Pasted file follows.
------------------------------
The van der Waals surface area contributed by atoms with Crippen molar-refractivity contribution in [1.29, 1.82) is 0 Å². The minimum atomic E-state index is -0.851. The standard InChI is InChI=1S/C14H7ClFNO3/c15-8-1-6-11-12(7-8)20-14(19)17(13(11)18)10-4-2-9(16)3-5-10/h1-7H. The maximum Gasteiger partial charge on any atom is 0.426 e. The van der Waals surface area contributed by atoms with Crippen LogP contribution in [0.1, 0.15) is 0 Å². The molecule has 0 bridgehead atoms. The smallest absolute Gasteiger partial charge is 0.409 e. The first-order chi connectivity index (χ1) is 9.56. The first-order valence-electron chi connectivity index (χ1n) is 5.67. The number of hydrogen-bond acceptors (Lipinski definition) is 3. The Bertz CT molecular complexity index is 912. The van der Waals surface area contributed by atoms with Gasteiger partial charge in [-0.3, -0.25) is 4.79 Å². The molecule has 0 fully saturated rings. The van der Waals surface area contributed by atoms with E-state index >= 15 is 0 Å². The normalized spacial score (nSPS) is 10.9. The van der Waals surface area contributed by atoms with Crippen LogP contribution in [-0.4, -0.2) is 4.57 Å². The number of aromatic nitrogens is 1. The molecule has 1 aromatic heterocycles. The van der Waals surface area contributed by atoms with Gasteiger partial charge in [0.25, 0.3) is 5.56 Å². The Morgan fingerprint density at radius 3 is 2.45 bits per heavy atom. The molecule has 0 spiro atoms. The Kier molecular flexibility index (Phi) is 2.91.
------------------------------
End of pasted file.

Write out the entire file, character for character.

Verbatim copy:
The van der Waals surface area contributed by atoms with Crippen molar-refractivity contribution in [1.29, 1.82) is 0 Å². The minimum atomic E-state index is -0.851. The standard InChI is InChI=1S/C14H7ClFNO3/c15-8-1-6-11-12(7-8)20-14(19)17(13(11)18)10-4-2-9(16)3-5-10/h1-7H. The maximum Gasteiger partial charge on any atom is 0.426 e. The van der Waals surface area contributed by atoms with Crippen LogP contribution in [0.1, 0.15) is 0 Å². The molecule has 0 bridgehead atoms. The smallest absolute Gasteiger partial charge is 0.409 e. The first-order chi connectivity index (χ1) is 9.56. The first-order valence-electron chi connectivity index (χ1n) is 5.67. The number of hydrogen-bond acceptors (Lipinski definition) is 3. The Bertz CT molecular complexity index is 912. The van der Waals surface area contributed by atoms with Gasteiger partial charge in [-0.3, -0.25) is 4.79 Å². The molecule has 0 fully saturated rings. The van der Waals surface area contributed by atoms with E-state index >= 15 is 0 Å². The normalized spacial score (nSPS) is 10.9. The van der Waals surface area contributed by atoms with Crippen LogP contribution in [-0.4, -0.2) is 4.57 Å². The number of aromatic nitrogens is 1. The molecule has 1 aromatic heterocycles. The van der Waals surface area contributed by atoms with Gasteiger partial charge in [0.25, 0.3) is 5.56 Å². The Morgan fingerprint density at radius 3 is 2.45 bits per heavy atom. The molecule has 0 spiro atoms. The Kier molecular flexibility index (Phi) is 2.91.